conveying the sandwich through a substantially vertical gap formed between a multiplicity of upper and lower rollers, the vertical gap between each upper and lower roller being substantially the same throughout the multiplicity, thereby restricting the rise of the reacting foam-forming mixture and defining the thickness of the resulting foam without fully restricting the expansion of the mixture; and
adjusting the speed and temperature at which the sandwich is conveyed through the vertical gap between the rollers to assure that the reaction is substantially complete before the sandwich has passed through the rollers.
2. A process of claim 1 wherein the foam-forming components within the storage vessels are each maintained at about room temperature and a relative humidity of less than about 50%.
3. A process of claim 2 wherein the foam-forming components within the storage vessels are each maintained at a temperature of about 68° F. plus or minus 2°.
4. A process of claim 1 wherein the foam-forming components comprise at least one polyisocyanate and at least one second reactant having hydroxyl groups.
5. A process of claim 1 wherein the foam-forming components comprise at least one polysiloxane.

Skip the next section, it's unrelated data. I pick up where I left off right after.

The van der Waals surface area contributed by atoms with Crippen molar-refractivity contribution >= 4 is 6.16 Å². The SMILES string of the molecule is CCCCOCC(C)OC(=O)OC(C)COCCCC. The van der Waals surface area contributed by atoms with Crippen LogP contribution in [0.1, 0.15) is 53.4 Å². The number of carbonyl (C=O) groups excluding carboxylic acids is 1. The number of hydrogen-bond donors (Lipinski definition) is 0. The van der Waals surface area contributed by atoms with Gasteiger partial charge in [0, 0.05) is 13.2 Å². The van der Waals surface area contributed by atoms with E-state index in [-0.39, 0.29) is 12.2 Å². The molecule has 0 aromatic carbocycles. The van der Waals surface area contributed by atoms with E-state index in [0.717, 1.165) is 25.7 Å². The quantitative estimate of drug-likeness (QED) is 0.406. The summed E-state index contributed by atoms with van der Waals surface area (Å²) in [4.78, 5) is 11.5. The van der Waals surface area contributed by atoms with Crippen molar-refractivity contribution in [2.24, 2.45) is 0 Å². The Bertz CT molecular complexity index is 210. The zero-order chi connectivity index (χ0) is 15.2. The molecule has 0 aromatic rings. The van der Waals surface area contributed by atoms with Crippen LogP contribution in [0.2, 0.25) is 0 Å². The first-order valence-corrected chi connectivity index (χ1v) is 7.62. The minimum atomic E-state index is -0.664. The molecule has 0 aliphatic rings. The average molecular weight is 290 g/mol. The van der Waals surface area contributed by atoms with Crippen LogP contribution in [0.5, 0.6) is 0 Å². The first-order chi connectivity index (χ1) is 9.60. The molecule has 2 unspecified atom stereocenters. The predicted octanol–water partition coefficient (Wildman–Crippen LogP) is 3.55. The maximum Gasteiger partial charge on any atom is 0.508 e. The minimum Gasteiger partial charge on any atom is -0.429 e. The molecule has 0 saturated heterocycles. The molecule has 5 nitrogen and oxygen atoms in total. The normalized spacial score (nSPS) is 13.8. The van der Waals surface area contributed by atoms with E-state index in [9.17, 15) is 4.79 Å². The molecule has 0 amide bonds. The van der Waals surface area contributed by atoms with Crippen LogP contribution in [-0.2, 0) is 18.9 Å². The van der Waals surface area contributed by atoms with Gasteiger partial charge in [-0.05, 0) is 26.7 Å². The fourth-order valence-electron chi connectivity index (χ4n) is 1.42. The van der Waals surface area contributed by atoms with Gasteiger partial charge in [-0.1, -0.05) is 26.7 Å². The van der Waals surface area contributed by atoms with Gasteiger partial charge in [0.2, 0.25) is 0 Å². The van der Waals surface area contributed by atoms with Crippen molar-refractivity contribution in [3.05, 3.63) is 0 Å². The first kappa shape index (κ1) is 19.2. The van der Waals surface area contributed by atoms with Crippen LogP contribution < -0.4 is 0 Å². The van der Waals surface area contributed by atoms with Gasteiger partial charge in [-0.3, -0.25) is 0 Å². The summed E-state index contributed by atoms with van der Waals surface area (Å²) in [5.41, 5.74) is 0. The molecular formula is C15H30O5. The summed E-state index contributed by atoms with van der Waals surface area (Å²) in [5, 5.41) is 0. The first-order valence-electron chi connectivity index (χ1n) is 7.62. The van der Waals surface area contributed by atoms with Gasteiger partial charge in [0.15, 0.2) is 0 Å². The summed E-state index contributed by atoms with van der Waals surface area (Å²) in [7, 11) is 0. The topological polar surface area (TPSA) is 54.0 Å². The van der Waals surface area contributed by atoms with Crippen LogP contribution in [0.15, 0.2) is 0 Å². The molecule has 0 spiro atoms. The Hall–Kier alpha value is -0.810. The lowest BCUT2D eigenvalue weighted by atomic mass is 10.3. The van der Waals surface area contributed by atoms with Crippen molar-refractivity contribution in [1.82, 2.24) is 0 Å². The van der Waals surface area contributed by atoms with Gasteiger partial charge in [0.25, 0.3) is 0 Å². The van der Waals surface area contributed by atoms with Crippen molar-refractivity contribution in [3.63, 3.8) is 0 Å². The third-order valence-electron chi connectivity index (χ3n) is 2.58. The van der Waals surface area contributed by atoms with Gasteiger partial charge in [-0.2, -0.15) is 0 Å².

6. A process of claim 1 wherein at least one of the facing materials is a flexible substrate.
7. A process of claim 6 wherein the flexible substrate is selected from the group consisting of urethane film, acrylic pressure sensitive adhesive film, biaxially oriented polyester film, and flexible thin-gauge foam.
8. A process of claim 7 wherein the biaxially oriented polyester film is reinforced and metallized.
9. A process of claim 6 wherein the flexible substrate is removable.
10. A process of claim 9 wherein the removable flexible substrate is selected from the group consisting of polyethylene terephthalate film, polypropylene film, and paper.
11. A process of claim 9 wherein the removable flexible substrate further comprises wax on the side upon which the foam-forming mixture is cast.
12. A process of claim 9 wherein the removable flexible substrate further comprises polypropylene on the side upon which the foam-forming mixture is cast.